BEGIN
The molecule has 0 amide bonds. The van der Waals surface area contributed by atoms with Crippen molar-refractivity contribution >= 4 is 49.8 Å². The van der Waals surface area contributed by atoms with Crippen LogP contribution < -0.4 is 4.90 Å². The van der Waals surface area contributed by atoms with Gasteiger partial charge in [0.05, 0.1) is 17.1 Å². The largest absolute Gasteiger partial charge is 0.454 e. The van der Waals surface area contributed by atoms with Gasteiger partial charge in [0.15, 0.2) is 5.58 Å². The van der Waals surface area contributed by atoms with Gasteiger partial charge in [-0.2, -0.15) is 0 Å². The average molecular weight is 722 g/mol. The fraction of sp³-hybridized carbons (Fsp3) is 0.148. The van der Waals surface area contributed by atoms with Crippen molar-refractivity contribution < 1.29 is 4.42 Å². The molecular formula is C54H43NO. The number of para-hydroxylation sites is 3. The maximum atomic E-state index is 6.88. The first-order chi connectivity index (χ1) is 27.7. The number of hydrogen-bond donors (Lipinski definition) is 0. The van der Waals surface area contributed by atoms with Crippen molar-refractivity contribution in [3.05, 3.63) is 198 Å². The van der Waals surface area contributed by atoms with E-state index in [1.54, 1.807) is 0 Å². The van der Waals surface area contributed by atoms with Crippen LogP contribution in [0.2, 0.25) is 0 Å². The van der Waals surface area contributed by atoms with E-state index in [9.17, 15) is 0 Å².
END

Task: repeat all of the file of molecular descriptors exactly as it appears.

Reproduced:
The molecule has 0 amide bonds. The van der Waals surface area contributed by atoms with Crippen molar-refractivity contribution >= 4 is 49.8 Å². The van der Waals surface area contributed by atoms with Crippen LogP contribution < -0.4 is 4.90 Å². The van der Waals surface area contributed by atoms with Gasteiger partial charge in [0.05, 0.1) is 17.1 Å². The largest absolute Gasteiger partial charge is 0.454 e. The van der Waals surface area contributed by atoms with Gasteiger partial charge in [0.15, 0.2) is 5.58 Å². The van der Waals surface area contributed by atoms with Gasteiger partial charge in [-0.2, -0.15) is 0 Å². The average molecular weight is 722 g/mol. The fraction of sp³-hybridized carbons (Fsp3) is 0.148. The van der Waals surface area contributed by atoms with Crippen molar-refractivity contribution < 1.29 is 4.42 Å². The molecular formula is C54H43NO. The number of para-hydroxylation sites is 3. The maximum atomic E-state index is 6.88. The first-order chi connectivity index (χ1) is 27.7. The number of hydrogen-bond donors (Lipinski definition) is 0. The van der Waals surface area contributed by atoms with Crippen molar-refractivity contribution in [3.05, 3.63) is 198 Å². The van der Waals surface area contributed by atoms with E-state index in [1.54, 1.807) is 0 Å². The van der Waals surface area contributed by atoms with Crippen LogP contribution in [0.2, 0.25) is 0 Å². The van der Waals surface area contributed by atoms with E-state index in [9.17, 15) is 0 Å².